For the past month the residents of Great Vow Zen Monastery and the wider sangha have taken on the practice of looking at anxiety in our lives. We’ve started to look at when it arises, what shape it takes, and how we manage when it is present. We’ve also been looking at how long that thread (although actually it’s more like a dense chord or rope—I’m imagining jute rope or telephone wire) has been sewn into the fabric of our lives. I’m learning that anxiety and fear are almost always present throughout my days and nights. They are a subtle spice that flavors my dreams and breathes thick musk-filled air into the world while I snore at night.

Why? I remember being anxious as a child. I made a map of the world with crayon, streaking crimson wax from the U.S. to Russia—nuclear war, back and forth onto different countries; we would blow up the world. I showed this to my teacher. No reply, just recess, standing by a cool gray wall in Phoenix with a map of the war in one hand like a prophet. My mother called me a hypochondriac. I’d never heard the word before, but I understood what she meant. Are there razor blades in the candy? Lying awake at night wondering if the house would burn down because the wires in the closet were exposed. Who am I supposed to be? Why doesn’t anyone like me? What is wrong with me? On and on this anxiety grew up with me.

When I was eleven, I went through a phase: If plants or grass touched me, brushed up against me in any way, it would set off a panic that I couldn’t control. I asked my parents, “Will this kill me?” The answer would come back, “No, it won’t kill you, you won’t die.” I would be relieved to hear this, soothed for a while. Then, after just a short time, the fear would come back again.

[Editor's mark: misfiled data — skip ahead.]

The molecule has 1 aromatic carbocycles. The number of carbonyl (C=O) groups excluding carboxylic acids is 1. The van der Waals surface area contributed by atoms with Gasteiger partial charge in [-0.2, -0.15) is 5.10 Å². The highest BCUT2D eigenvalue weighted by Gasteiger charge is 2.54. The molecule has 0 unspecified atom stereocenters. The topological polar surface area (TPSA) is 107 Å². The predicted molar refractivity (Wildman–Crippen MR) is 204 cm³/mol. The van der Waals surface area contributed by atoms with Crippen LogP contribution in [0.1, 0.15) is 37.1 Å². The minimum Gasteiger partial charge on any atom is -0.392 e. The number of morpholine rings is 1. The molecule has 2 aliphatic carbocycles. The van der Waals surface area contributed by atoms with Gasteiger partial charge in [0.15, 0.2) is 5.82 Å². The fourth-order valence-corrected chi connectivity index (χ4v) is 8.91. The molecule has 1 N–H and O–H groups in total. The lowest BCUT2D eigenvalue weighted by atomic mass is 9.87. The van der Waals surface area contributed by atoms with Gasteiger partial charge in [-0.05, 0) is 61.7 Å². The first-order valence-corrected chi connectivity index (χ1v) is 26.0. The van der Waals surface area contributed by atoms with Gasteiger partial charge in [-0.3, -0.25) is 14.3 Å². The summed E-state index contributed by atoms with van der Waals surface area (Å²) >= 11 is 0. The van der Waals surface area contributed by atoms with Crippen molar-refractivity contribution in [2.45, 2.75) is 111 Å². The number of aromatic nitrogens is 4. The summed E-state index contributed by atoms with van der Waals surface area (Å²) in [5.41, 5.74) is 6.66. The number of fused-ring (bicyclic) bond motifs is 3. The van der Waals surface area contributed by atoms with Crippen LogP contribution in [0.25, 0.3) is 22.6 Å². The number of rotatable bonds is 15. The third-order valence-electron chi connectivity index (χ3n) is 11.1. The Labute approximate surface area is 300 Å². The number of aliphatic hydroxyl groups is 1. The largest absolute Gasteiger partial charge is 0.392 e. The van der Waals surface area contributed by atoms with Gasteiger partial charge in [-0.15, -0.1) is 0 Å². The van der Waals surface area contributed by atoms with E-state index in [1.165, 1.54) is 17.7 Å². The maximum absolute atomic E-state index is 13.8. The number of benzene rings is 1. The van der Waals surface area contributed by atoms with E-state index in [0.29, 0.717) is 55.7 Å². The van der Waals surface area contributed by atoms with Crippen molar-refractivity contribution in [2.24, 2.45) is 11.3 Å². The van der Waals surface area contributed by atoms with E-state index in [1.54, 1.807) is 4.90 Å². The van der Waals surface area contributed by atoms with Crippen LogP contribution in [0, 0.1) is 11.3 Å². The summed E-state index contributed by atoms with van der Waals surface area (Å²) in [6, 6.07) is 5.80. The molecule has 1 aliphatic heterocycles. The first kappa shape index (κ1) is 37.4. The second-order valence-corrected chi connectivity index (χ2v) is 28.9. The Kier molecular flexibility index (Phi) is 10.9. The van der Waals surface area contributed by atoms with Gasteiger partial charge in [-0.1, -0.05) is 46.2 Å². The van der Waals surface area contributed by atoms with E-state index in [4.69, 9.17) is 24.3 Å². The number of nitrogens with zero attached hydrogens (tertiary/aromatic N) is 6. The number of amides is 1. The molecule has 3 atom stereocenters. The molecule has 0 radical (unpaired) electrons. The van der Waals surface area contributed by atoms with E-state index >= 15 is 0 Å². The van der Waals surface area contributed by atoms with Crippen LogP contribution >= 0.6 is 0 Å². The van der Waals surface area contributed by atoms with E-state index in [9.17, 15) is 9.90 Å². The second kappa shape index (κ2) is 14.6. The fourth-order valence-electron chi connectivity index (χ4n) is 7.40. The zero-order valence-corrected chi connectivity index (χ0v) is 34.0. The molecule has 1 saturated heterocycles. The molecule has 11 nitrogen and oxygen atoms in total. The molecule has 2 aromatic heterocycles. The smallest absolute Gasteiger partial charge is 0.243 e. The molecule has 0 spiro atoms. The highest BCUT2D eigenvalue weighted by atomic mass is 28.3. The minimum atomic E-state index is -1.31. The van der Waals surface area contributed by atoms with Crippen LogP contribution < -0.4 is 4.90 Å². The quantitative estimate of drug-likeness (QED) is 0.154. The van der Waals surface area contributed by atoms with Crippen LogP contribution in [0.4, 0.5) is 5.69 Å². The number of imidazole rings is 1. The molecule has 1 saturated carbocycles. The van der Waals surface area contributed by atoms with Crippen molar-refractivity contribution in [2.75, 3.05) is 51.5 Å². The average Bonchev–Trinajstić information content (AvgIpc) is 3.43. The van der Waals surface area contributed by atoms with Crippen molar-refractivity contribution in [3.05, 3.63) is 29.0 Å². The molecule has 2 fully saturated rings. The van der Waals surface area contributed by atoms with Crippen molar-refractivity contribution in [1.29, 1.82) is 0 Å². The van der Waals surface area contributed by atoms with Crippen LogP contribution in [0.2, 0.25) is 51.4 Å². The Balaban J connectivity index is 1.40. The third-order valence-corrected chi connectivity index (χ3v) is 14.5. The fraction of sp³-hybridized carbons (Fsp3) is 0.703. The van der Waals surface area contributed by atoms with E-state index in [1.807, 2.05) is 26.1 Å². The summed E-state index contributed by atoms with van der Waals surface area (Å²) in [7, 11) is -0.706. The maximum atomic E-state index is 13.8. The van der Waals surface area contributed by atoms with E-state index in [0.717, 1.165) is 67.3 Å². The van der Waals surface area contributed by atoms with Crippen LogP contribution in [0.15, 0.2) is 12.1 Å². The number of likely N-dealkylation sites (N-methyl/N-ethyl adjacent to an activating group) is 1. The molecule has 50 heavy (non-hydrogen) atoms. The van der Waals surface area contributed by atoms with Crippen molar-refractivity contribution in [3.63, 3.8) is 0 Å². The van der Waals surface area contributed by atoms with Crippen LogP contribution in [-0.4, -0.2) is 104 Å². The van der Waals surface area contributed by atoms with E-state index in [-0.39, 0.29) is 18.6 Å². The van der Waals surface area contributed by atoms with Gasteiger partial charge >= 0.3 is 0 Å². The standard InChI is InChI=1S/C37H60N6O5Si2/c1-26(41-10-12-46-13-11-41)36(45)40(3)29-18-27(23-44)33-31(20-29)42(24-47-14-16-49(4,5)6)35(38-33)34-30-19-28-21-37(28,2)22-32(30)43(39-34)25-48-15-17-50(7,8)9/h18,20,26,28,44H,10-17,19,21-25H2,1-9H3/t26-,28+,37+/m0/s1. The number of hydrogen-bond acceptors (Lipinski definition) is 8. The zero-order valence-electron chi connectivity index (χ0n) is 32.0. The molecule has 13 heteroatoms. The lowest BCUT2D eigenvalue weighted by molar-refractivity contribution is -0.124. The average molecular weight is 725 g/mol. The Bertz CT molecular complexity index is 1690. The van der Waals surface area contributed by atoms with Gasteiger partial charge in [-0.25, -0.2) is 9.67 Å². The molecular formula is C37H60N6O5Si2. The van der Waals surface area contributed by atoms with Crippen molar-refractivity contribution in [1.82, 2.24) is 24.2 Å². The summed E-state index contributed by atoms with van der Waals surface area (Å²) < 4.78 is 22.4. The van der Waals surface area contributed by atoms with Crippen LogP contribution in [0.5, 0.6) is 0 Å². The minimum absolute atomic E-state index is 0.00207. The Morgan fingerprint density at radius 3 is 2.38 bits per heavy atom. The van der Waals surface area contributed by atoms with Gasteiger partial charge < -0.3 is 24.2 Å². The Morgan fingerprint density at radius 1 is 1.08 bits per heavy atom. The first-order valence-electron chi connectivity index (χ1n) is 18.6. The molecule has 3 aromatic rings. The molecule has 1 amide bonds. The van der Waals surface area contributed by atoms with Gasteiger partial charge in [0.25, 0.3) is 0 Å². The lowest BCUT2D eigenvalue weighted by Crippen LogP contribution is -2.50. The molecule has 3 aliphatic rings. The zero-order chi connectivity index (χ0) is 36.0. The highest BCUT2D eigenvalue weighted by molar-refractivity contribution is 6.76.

One day I was out playing basketball in the backyard. I loved to make up dream games. Dr. J versus Magic, or my favorite: me against every kid in school I hated, a battle for final honor. I’d take turns being both sides, embodying their foibles, their strengths, playing the game’s crescendo in beautiful slow motion, savoring the moment when, inevitably but totally by surprise, I (or the character I felt closest to) would rise to the occasion and come back from near-death to win . . . and then the ball bounced off a rock and into thick spider web-covered bramble, which was also dark and had thorns! Now what? I had to get that ball. I couldn’t see it anymore. My happiness, joy, time spent with family and friends, my very life, which was so neatly packed with black seams, extra-tacky grip, and the word “Spalding” branded on it, took a funny, uncalculated hop off a bad rock and disappeared into the dark. Arrgghh! I thought about ways the ball could be rescued without having to enter the bushes. I’d take a long stick or broom and try to fish it out. No use. I still couldn’t see it or get a grip on it. I’d usher it halfway out only to have the ball roll further away. There was no better place to reach in from—just thicker thorns and vines, stubborn and angry-looking, seeming to say to me, “We’ve been here a lot longer than you—go away!”

Finally, after all other options were exhausted, I stood in front of where the ball had been lost, closed my eyes, held my breath, and, walking straight into a curtain of webs, dove down through the brush and felt the ball with my hands. I grabbed it firmly, turned, and headed back out into the summer sun. I brushed myself off and went back to play. After that, the fear faded away.

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